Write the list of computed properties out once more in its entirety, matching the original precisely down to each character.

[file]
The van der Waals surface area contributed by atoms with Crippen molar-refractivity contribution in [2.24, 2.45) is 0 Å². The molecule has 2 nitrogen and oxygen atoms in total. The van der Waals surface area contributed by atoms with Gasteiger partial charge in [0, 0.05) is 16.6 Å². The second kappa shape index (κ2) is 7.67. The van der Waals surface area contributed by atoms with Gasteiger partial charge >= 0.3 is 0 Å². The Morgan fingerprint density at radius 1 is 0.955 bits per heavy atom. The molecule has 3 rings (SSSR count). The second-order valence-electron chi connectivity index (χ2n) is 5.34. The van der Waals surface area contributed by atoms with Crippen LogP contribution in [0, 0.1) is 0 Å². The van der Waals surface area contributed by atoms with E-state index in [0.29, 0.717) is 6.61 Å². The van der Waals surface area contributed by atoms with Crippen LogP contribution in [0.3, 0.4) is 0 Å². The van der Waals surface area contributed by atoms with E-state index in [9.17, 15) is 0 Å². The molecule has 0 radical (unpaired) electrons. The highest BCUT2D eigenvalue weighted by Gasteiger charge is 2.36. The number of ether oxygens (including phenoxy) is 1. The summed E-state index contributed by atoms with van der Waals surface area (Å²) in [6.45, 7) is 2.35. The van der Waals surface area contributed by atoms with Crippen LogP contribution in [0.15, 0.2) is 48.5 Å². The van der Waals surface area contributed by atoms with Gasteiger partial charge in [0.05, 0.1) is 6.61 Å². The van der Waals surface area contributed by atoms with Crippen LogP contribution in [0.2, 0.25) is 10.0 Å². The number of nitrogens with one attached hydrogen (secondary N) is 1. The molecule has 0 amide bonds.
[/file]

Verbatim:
The van der Waals surface area contributed by atoms with Crippen molar-refractivity contribution in [2.24, 2.45) is 0 Å². The molecule has 2 nitrogen and oxygen atoms in total. The van der Waals surface area contributed by atoms with Gasteiger partial charge in [0, 0.05) is 16.6 Å². The second kappa shape index (κ2) is 7.67. The van der Waals surface area contributed by atoms with Gasteiger partial charge >= 0.3 is 0 Å². The Morgan fingerprint density at radius 1 is 0.955 bits per heavy atom. The molecule has 3 rings (SSSR count). The second-order valence-electron chi connectivity index (χ2n) is 5.34. The van der Waals surface area contributed by atoms with Crippen LogP contribution in [0, 0.1) is 0 Å². The van der Waals surface area contributed by atoms with E-state index in [0.29, 0.717) is 6.61 Å². The van der Waals surface area contributed by atoms with Crippen LogP contribution in [0.3, 0.4) is 0 Å². The van der Waals surface area contributed by atoms with E-state index in [9.17, 15) is 0 Å². The molecule has 0 radical (unpaired) electrons. The highest BCUT2D eigenvalue weighted by Gasteiger charge is 2.36. The number of ether oxygens (including phenoxy) is 1. The summed E-state index contributed by atoms with van der Waals surface area (Å²) in [6.45, 7) is 2.35. The van der Waals surface area contributed by atoms with Crippen LogP contribution in [0.15, 0.2) is 48.5 Å². The van der Waals surface area contributed by atoms with Gasteiger partial charge in [0.05, 0.1) is 6.61 Å². The van der Waals surface area contributed by atoms with Crippen LogP contribution in [0.2, 0.25) is 10.0 Å². The number of nitrogens with one attached hydrogen (secondary N) is 1. The molecule has 0 amide bonds.